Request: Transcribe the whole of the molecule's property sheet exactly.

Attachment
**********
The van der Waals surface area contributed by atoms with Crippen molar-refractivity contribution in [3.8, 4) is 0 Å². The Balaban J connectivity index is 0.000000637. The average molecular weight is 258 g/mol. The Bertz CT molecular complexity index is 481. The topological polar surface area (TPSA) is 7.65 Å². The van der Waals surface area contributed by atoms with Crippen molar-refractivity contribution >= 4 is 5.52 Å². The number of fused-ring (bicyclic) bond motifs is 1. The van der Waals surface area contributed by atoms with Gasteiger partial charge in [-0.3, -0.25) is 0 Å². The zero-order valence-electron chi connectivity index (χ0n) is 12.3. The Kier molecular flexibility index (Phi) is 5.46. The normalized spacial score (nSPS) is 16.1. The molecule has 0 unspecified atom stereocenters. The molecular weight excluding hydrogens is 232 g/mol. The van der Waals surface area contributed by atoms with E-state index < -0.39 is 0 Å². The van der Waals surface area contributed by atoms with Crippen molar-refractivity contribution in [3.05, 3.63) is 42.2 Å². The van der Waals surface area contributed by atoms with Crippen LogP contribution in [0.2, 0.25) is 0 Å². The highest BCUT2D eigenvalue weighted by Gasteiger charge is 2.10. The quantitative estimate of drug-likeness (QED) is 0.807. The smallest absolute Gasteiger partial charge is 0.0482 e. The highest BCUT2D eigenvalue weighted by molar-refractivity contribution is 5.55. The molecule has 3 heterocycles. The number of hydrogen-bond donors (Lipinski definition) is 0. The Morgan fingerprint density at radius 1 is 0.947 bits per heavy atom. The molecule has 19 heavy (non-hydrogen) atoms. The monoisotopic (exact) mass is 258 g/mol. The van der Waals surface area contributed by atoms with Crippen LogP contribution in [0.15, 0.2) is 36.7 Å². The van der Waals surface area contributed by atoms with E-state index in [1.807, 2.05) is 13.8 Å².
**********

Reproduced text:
The van der Waals surface area contributed by atoms with Crippen molar-refractivity contribution in [3.8, 4) is 0 Å². The Balaban J connectivity index is 0.000000637. The average molecular weight is 258 g/mol. The Bertz CT molecular complexity index is 481. The topological polar surface area (TPSA) is 7.65 Å². The van der Waals surface area contributed by atoms with Crippen molar-refractivity contribution >= 4 is 5.52 Å². The number of fused-ring (bicyclic) bond motifs is 1. The van der Waals surface area contributed by atoms with Gasteiger partial charge in [-0.3, -0.25) is 0 Å². The zero-order valence-electron chi connectivity index (χ0n) is 12.3. The Kier molecular flexibility index (Phi) is 5.46. The normalized spacial score (nSPS) is 16.1. The molecule has 0 unspecified atom stereocenters. The molecular weight excluding hydrogens is 232 g/mol. The van der Waals surface area contributed by atoms with E-state index < -0.39 is 0 Å². The van der Waals surface area contributed by atoms with Crippen molar-refractivity contribution in [3.05, 3.63) is 42.2 Å². The van der Waals surface area contributed by atoms with Crippen LogP contribution in [0.2, 0.25) is 0 Å². The highest BCUT2D eigenvalue weighted by Gasteiger charge is 2.10. The quantitative estimate of drug-likeness (QED) is 0.807. The smallest absolute Gasteiger partial charge is 0.0482 e. The highest BCUT2D eigenvalue weighted by molar-refractivity contribution is 5.55. The molecule has 3 heterocycles. The number of hydrogen-bond donors (Lipinski definition) is 0. The Morgan fingerprint density at radius 1 is 0.947 bits per heavy atom. The molecule has 19 heavy (non-hydrogen) atoms. The monoisotopic (exact) mass is 258 g/mol. The van der Waals surface area contributed by atoms with Crippen LogP contribution in [0.15, 0.2) is 36.7 Å². The van der Waals surface area contributed by atoms with E-state index in [1.807, 2.05) is 13.8 Å².